Making an Earth and moon

A few months ago we made a set of planets plus the Sun to go on the small boy's bedroom wall. Since then, he's often gone along them in order of distance from the Sun, telling anyone who would listen their names. He's also been fascinated with the moon, and we have observed lunar cycle. I thought he might therefore like to have a go at making a 3 dimensional version of planet Earth and the moon.

I decided we could try and make them from papier-mâché (paper mache) and paint them once dry. As it happened, he had other ideas about how to decorate them...

Mixing the flour and water for paper mache

To make the paper mache, we ripped a newspaper into strips and then dipped them in a mix of one cup of plain flour and one cup of warm water. The small boy thoroughly enjoyed whisking the flour and water, and ripping the newspaper. The next step was to put the strips of paper around something to make the spherical shapes, one of which (for the moon) was around a quarter of the diameter of the other. The best things we had to hand were a balloon which was almost spherical and a ball pit ball. We started sticking on the paper together but the small boy decided he didn't like getting the goo on his hands and that Mummy should finish the job - we'd barely started and thus I ended up layering on the paper by myself whilst the littlest one attempted to assist by picking up the bowl and trying to tip it all over the floor...

First layer of paper mache

Anyway, with the lack of constructive assistance, I covered the balloon and the ball and left them to dry overnight. I tried to get the small boy to help with the next stage and he wasn't keen on anything except watching - I popped the balloon and extracted it, then covered over the hole left where it was removed with a little more paper mache (the mix just needed a little more water adding to make it the right consistency again). I cut the moon open and squeezed the ball pit ball out without separating the hemispheres, then added another layer of paper to hold it together again. Then we left them to dry until the next day.

The small boy disagreed with my suggestion that the Earth and moon should be painted and instead wanted them to be marbled. I wasn't sure that dipping the whole thing in a bowl of water and marbling ink would work well, and feared a soggy, sagging sphere would result.  I was also keen to attempt to differentiate between sea and land on the Earth, and had been intending to paint the continents and polar regions different colours.  However he was very enthusiastic about marbling, so I thought we could marble paper and then use it for a further layer of paper mache.  We used IKEA drawing paper which absorbs water quickly (rather than printer paper which is shinier) as I thought this was closer to newspaper and would probably work well for paper mache.  We made black only ink patterns for the moon, blue and the residual black for the sea, and then added green and a bit of yellow for the land.  He also wanted to make some other coloured patterns, which we did, although they didn't get used for the next bit of this activity (I'm thinking of using them to make letter shapes to use to practice his phonics unless he has a better idea).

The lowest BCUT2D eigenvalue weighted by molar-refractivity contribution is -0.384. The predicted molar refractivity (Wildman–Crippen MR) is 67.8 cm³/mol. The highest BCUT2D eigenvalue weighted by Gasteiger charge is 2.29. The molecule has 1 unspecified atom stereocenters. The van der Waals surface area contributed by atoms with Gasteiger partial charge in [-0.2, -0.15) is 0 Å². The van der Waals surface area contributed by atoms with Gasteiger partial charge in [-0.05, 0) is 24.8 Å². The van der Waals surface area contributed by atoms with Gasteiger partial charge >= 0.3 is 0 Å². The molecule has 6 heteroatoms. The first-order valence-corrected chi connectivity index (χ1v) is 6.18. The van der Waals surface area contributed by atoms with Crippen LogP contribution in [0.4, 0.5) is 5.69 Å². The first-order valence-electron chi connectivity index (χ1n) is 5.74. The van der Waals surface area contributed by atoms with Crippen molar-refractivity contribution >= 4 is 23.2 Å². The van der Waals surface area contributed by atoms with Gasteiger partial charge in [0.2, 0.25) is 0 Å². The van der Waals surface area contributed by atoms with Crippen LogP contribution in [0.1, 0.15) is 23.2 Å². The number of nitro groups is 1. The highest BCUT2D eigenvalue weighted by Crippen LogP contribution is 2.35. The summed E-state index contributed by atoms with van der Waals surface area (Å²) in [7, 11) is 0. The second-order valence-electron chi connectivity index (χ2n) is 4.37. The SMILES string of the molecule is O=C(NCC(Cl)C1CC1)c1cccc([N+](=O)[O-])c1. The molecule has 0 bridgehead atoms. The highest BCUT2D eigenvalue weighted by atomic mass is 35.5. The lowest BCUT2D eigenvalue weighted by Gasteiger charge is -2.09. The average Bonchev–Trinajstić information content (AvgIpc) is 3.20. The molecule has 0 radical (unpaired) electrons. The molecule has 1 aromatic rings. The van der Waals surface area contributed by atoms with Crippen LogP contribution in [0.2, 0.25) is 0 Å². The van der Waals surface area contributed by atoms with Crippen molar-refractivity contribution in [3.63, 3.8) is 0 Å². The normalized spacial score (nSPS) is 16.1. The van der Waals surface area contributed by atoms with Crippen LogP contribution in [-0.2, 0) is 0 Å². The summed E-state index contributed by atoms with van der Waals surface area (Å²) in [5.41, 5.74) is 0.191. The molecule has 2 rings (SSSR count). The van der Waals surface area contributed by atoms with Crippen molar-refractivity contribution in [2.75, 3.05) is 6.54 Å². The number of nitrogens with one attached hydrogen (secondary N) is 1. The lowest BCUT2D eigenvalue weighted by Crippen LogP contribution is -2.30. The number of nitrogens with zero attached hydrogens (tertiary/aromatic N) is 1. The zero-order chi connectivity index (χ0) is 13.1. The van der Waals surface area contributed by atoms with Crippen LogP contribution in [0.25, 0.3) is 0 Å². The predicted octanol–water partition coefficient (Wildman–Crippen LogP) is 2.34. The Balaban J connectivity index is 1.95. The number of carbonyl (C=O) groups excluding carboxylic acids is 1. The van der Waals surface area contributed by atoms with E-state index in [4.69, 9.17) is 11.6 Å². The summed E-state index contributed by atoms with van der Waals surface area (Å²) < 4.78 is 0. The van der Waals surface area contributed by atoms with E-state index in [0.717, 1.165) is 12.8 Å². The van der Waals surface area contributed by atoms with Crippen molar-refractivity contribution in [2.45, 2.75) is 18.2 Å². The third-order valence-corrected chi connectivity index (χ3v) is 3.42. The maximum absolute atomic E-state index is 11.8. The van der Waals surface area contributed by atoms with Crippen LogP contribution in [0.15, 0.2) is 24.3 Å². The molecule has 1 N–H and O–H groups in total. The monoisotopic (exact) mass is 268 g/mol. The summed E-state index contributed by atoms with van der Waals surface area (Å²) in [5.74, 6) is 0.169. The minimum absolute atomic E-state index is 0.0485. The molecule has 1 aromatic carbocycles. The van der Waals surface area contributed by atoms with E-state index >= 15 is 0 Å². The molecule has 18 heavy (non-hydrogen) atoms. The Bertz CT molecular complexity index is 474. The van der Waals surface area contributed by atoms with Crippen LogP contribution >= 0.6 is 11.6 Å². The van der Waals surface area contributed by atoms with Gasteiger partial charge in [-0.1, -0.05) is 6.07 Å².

The finished moon and Earth

We let the marbled paper dry, then ripped it up (again, he liked this bit) and I cut some approximate continent shapes from the green plus an Antarctica and arctic ice shapes from paper we'd not marbled.  He started off helping me to stick them onto the Earth and moon, but then lost interest again.  I left them to dry on a radiator and he found them after an hour or so and was keen to play with them.  He made the moon orbit the Earth and wanted to know why the moon doesn't go in a different direction, so we talked about how the Earth's gravity doesn't just make objects close to it fall towards the Earth, but it also works to hold things like the moon and the space station close to it in space.  He's since had fun using them in imaginary play with some of his Duplo people and a pretend space rocket with a lunar lander, and they're robust enough that they've survived being thrown around by his brother too!